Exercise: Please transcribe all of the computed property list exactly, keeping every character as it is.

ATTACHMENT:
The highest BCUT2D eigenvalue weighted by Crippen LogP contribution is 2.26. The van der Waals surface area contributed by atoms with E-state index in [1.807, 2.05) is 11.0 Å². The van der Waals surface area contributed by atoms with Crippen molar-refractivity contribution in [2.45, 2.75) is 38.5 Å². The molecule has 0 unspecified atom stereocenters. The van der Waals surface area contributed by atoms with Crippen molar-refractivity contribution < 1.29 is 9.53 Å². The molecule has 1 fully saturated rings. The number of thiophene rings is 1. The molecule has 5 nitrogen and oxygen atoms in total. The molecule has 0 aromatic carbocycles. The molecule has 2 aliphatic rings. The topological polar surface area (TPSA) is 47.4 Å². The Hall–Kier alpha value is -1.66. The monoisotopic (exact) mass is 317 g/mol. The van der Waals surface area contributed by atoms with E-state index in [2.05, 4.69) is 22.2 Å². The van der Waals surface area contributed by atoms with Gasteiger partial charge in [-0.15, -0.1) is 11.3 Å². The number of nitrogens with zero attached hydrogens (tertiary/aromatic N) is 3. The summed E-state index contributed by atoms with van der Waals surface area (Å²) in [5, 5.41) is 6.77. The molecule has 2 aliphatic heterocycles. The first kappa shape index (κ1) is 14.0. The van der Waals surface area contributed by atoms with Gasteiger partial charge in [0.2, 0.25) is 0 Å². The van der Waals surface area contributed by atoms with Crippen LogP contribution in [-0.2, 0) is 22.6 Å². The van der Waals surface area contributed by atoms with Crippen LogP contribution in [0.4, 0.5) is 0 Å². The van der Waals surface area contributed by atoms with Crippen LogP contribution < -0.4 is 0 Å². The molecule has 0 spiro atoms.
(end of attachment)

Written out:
The highest BCUT2D eigenvalue weighted by Crippen LogP contribution is 2.26. The van der Waals surface area contributed by atoms with E-state index in [1.807, 2.05) is 11.0 Å². The van der Waals surface area contributed by atoms with Crippen molar-refractivity contribution in [2.45, 2.75) is 38.5 Å². The molecule has 0 unspecified atom stereocenters. The van der Waals surface area contributed by atoms with Crippen molar-refractivity contribution < 1.29 is 9.53 Å². The molecule has 1 fully saturated rings. The number of thiophene rings is 1. The molecule has 5 nitrogen and oxygen atoms in total. The molecule has 0 aromatic carbocycles. The molecule has 2 aliphatic rings. The topological polar surface area (TPSA) is 47.4 Å². The Hall–Kier alpha value is -1.66. The monoisotopic (exact) mass is 317 g/mol. The van der Waals surface area contributed by atoms with E-state index in [2.05, 4.69) is 22.2 Å². The van der Waals surface area contributed by atoms with Gasteiger partial charge in [-0.15, -0.1) is 11.3 Å². The number of nitrogens with zero attached hydrogens (tertiary/aromatic N) is 3. The summed E-state index contributed by atoms with van der Waals surface area (Å²) in [5, 5.41) is 6.77. The molecule has 2 aliphatic heterocycles. The first kappa shape index (κ1) is 14.0. The van der Waals surface area contributed by atoms with Gasteiger partial charge in [0.2, 0.25) is 0 Å². The van der Waals surface area contributed by atoms with Crippen LogP contribution in [-0.2, 0) is 22.6 Å². The van der Waals surface area contributed by atoms with Crippen LogP contribution in [0.4, 0.5) is 0 Å². The van der Waals surface area contributed by atoms with Crippen LogP contribution < -0.4 is 0 Å². The molecule has 0 spiro atoms.